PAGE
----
We might put the matter this way: much of the Socinian denials of the orthodox understanding of the person and work of Christ and of the doctrine of the Trinity rested on a reductionistic metaphysics.

This is not to say that the real, or only, problems of the Socinians were philosophical problems. It is not to say that philosophy is more important than theology, or that if one gets his metaphysics right, then his theology will fall in properly. There were, of course, a great many exegetical problems in Socinian theological positions. There were also numerous logical problems. But that is the point: in any interpretation of Scripture, in its explication and explanation, theology and philosophy do, for better or worse, walk hand in hand. The attempts to excise theology of metaphysics eventuates in a shriveled philosophy that in turn withers theology.

The solution to such withered theology is not, of course, a hypertrophied metaphysics. We must take care not to swing the pendulum to the other extreme. Rather, the solution is a properly Christian metaphysics; a proper synthesis of reason and faith. If we are at least brought so far as to that conclusion, then we are in the right way to begin the difficult but immensely privileging task of uttering creaturely speech about this One who is no creature. Or, to put it in Leibniz’s terms, to attempt an account of the Most Majestic and Sublime. For this, metaphysics is a most useful ancillary. For this, the enlightening Spirit of God is utterly necessary.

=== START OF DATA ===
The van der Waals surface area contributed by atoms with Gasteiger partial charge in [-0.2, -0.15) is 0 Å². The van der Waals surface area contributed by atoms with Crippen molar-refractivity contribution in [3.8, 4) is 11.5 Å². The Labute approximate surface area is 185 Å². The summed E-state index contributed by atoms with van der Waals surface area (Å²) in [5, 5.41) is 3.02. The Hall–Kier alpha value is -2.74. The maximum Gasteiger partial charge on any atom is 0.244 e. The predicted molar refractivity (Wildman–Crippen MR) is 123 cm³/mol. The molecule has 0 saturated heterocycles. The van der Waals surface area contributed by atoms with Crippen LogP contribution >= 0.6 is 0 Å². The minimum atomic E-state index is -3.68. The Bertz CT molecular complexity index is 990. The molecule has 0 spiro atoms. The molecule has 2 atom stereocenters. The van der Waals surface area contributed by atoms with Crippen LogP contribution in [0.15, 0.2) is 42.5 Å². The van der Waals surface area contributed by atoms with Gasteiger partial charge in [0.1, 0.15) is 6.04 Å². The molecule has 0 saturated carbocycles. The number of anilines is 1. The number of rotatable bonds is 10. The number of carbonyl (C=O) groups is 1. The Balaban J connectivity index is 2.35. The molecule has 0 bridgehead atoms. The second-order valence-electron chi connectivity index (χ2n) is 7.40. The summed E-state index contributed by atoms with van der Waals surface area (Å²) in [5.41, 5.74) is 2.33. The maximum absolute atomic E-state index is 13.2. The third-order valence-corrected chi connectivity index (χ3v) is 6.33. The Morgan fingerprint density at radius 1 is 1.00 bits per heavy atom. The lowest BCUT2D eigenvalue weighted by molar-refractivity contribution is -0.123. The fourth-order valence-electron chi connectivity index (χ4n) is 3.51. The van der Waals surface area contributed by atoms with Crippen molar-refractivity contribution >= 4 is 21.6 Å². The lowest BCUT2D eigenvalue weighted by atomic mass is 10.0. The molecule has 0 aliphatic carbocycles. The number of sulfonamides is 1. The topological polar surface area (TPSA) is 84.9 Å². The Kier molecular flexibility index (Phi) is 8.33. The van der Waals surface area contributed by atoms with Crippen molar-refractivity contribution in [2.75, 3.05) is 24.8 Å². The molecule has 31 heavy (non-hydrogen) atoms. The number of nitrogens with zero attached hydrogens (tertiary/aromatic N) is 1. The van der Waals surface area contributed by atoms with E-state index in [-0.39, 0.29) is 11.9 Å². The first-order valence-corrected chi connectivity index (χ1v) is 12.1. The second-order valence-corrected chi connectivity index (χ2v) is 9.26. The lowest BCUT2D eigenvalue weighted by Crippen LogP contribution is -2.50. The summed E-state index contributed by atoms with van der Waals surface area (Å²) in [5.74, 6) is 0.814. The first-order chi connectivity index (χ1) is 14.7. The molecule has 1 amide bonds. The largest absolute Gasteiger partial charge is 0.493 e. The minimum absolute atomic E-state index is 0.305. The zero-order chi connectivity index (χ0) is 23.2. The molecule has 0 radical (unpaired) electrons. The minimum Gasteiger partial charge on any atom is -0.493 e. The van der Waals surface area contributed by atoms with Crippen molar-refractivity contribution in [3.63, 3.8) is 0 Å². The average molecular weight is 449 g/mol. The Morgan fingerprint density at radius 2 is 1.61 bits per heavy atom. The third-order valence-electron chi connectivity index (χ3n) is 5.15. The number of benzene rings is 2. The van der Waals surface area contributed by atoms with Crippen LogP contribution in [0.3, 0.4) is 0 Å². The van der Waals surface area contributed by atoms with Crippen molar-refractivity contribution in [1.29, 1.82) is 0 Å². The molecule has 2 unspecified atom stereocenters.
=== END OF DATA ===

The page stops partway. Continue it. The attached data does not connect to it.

Joshua Schendel, PhD, is the executive editor of Modern Reformation magazine and an author at Conciliar Post. He lives with his beloved wife, Bethanne, and three children in Southern California.


[1] Reason and Religion in the English Revolution, 55.

[2] A Brief Declaration and Vindication of the Doctrine of the Trinity (1669), in his Works, 2:380, 377.

[3] Owen, Works, 12:588.

[4] Sascha Salatowsky, “Socinian Headaches: Adriaan Koerbagh and the Antitrinitarians,” in

The Dutch Legacy : Radical Thinkers of the 17th Century and the Enlightenment, 166.

[5] Ibid, 167.

[6] See, for example, Falk Wunderlich. “Materialism in Late Enlightenment Germany: A Neglected Tradition Reconsidered.” British Journal for the History of Philosophy 24, no. 5 (September 2, 2016): 940–62; and the fuller studies of Kestutis Daugirda, Die Anfänge des Sozinianismus and Sascha Salatowsky, Die Philosophie der Sozinianer.

[7] From Leibniz, Ad Christophori Stegmanni Metaphysicam Unitariorum, in Nicholas Jolley, “An Unpublished Leibniz MS on Metaphysics”, Studia Leibnitiana, 7 (1975): 176–189; cited 176. Translation my own.

[8] Ibid, 177.

  • Joshua Schendel